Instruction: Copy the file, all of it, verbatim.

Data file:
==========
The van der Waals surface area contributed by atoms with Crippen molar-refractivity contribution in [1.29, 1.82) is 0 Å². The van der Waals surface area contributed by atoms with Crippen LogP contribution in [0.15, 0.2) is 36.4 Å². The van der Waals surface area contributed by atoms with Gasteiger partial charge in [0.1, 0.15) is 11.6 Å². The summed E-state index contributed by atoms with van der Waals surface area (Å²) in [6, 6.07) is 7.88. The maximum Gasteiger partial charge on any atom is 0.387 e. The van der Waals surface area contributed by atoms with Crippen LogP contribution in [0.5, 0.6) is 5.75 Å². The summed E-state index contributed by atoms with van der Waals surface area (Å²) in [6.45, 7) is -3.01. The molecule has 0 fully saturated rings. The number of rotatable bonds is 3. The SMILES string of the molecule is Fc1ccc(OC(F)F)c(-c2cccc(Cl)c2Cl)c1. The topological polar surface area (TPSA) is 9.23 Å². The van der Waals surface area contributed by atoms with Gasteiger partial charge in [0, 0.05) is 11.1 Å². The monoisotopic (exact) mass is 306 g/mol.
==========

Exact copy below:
The van der Waals surface area contributed by atoms with Crippen molar-refractivity contribution in [1.29, 1.82) is 0 Å². The van der Waals surface area contributed by atoms with Crippen LogP contribution in [0.15, 0.2) is 36.4 Å². The van der Waals surface area contributed by atoms with Gasteiger partial charge in [0.1, 0.15) is 11.6 Å². The summed E-state index contributed by atoms with van der Waals surface area (Å²) in [6, 6.07) is 7.88. The maximum Gasteiger partial charge on any atom is 0.387 e. The van der Waals surface area contributed by atoms with Crippen LogP contribution in [0.5, 0.6) is 5.75 Å². The summed E-state index contributed by atoms with van der Waals surface area (Å²) in [6.45, 7) is -3.01. The molecule has 0 fully saturated rings. The number of rotatable bonds is 3. The SMILES string of the molecule is Fc1ccc(OC(F)F)c(-c2cccc(Cl)c2Cl)c1. The topological polar surface area (TPSA) is 9.23 Å². The van der Waals surface area contributed by atoms with Gasteiger partial charge in [0, 0.05) is 11.1 Å². The monoisotopic (exact) mass is 306 g/mol.